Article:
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Call for Papers -- Junior Scholars Colloquium

Timothy Courtney January 11, 2017
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We are pleased to announce a Call for Papers for our sixth annual Junior Scholars Colloquium, which is tentatively scheduled for June 23-25, 2017 at Loews Annapolis Hotel in Annapolis, Maryland. The Junior Scholars Colloquium provides eight junior faculty members (as defined in the submission criteria below) with the opportunity to present competitively selected, unpublished papers and receive comments from more senior faculty members to help improve their scholarship.

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Washington Post: "Justice Dept. to Focus on Individuals in Cases of Corporate Misconduct"

The Limits of Federal Criminal Law--Livestream

Timothy Courtney December 08, 2016
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In the last year, the Department of Justice lost three major cases against Fed Ex, Vascular Solutions and Warner Chilcott. Critics argue that each case was an example of over-enforcement by DOJ and overcriminalization by Congress. Proponents assert that it is a critical role of government to police and dissuade bad acts by private citizens and corporations. Are there too many federal agencies, giving prosecutors too much power over individuals and corporations? Is it good policy to prosecute individual employees of a corporation, as suggested in the Yates memorandum? Panelists, including lawyers in each of these three cases, will discuss the limits of federal criminal law and prosecutions.

 

Streaming live from the National Press Club in Washington, DC at approximately 12:30.

Click here if the above stream won't load in Internet Explorer.

 

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National Lawyers Convention Live Stream

Timothy Courtney November 16, 2016
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The Federalist Society Blog is pleased to host live streams of ten National Lawyers Convention panels and addresses this week, starting with Thursday morning's showcase panel. Check back here if you can't make it to the Convention, and share!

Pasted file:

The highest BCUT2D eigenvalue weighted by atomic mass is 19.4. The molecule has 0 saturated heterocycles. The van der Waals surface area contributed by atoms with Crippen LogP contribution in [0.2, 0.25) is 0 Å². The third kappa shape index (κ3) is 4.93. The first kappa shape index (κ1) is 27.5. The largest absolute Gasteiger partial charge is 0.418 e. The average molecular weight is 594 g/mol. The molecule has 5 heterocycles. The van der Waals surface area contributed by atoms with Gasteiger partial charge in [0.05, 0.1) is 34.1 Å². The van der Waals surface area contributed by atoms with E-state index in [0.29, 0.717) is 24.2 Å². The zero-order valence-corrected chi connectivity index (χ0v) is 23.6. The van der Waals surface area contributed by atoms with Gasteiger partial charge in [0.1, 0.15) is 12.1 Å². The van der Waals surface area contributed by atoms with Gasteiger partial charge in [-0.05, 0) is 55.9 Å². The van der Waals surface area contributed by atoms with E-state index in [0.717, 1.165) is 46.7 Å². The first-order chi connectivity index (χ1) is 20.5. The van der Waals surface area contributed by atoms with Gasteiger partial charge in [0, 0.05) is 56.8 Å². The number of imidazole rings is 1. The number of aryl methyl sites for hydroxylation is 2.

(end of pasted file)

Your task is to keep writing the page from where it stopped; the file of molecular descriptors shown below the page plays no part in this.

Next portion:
Concluded panels:

The Evolution of Justice Scalia's Views on Administrative Law

How Justice Scalia's Writing Style Affected American Jurisprudence

Justice Scalia's Contribution to Antitrust Law

Courts vs. Congress: What is a Patentable Invention?

Barbara K. Olson Memorial Lecture: Senator Ben Sasse

International & National Security Law: Justice Scalia’s Jurisprudence & National Security

Addresses by Gov. Nikki Haley & Sen. Ted Cruz

Rules v. Standards in Constitutional & Statutory Interpretation

Justice Scalia on Federalism and the Separation of Powers

Labor and Employment Law: the Battle for the Gig Economy

Panel discussion on Justice Scalia's constiutional legacy concerning statutory interpretation

 

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FedSoc members at the Constitutional Court of Ukraine

Timothy Courtney October 12, 2016
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From October 7-8, in association with the celebration of the 20th anniversary of the Constitutional Court of Ukraine, at the invitation of Judge Yurii Baulin, Chairman of the Court, Jim Kelly, Director of International Affairs for the Federalist Society, attended the International Conference "Constitutional Control and the Process of Democratic Transformation in Modern Society" in Kyiv, Ukraine, in which several members of the Federalist Society's European Judicial Network are participating.

Photo: clockwise from top left: Yuriy Shemshuchenko, Director of the Institute of State and Law at the National Academy of Sciences of Ukraine, Dainius Zalimas, President of the Constitutional Court of Lithuania, Alexandru Tanase, President of the Constitutional Court of Moldova, George Papuashvili, President of the Constitutional Court of Georgia (2006-2016), Serhii Vdovichenko, Judge of the Constitutional Court of Ukraine, Stanislav Shevchuk, Judge of the Constitutional Court of Ukraine, Jim Kelly.

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Texas Chapters Conference panels rundown

Merritt Lander September 28, 2016
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The Texas Chapter of the Federalist Society held its second annual chapter conference on September 17 in Austin, Texas. The theme of the weekend was “The Separation of Powers in the Administrative State.”

The Texas Attorney General Ken Paxton opened the event with vigor. He led with a well-received quip, stating that he “doesn’t mind living here in Austin, because it’s not that far from Texas.” He then went on to speak regretfully on the number of laws that continue to proliferate, and the incoherency of those laws. In conclusion, he said, “I’ll call agency deference what it is: unconstitutional.” [Read More]